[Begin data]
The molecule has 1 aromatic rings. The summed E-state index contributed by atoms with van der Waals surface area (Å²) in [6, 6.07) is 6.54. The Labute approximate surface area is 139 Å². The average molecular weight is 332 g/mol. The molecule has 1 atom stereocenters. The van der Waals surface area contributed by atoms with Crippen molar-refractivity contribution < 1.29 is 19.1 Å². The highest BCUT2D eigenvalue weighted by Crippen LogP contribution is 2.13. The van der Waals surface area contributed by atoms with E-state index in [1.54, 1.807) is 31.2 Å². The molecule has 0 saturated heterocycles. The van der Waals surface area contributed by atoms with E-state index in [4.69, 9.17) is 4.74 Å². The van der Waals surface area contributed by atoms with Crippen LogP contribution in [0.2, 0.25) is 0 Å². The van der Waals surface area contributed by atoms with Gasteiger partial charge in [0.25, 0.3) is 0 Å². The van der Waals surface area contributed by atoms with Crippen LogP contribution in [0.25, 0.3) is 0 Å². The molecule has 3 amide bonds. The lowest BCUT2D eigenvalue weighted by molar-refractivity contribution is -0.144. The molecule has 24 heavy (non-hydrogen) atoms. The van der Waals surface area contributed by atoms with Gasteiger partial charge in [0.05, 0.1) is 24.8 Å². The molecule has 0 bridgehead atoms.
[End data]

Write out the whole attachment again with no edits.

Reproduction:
The molecule has 1 aromatic rings. The summed E-state index contributed by atoms with van der Waals surface area (Å²) in [6, 6.07) is 6.54. The Labute approximate surface area is 139 Å². The average molecular weight is 332 g/mol. The molecule has 1 atom stereocenters. The van der Waals surface area contributed by atoms with Crippen molar-refractivity contribution < 1.29 is 19.1 Å². The highest BCUT2D eigenvalue weighted by Crippen LogP contribution is 2.13. The van der Waals surface area contributed by atoms with E-state index in [1.54, 1.807) is 31.2 Å². The molecule has 0 saturated heterocycles. The van der Waals surface area contributed by atoms with E-state index in [4.69, 9.17) is 4.74 Å². The van der Waals surface area contributed by atoms with Crippen LogP contribution in [0.2, 0.25) is 0 Å². The van der Waals surface area contributed by atoms with Gasteiger partial charge in [0.25, 0.3) is 0 Å². The van der Waals surface area contributed by atoms with Crippen LogP contribution in [0.25, 0.3) is 0 Å². The molecule has 3 amide bonds. The lowest BCUT2D eigenvalue weighted by molar-refractivity contribution is -0.144. The molecule has 24 heavy (non-hydrogen) atoms. The van der Waals surface area contributed by atoms with Gasteiger partial charge in [0.05, 0.1) is 24.8 Å². The molecule has 0 bridgehead atoms.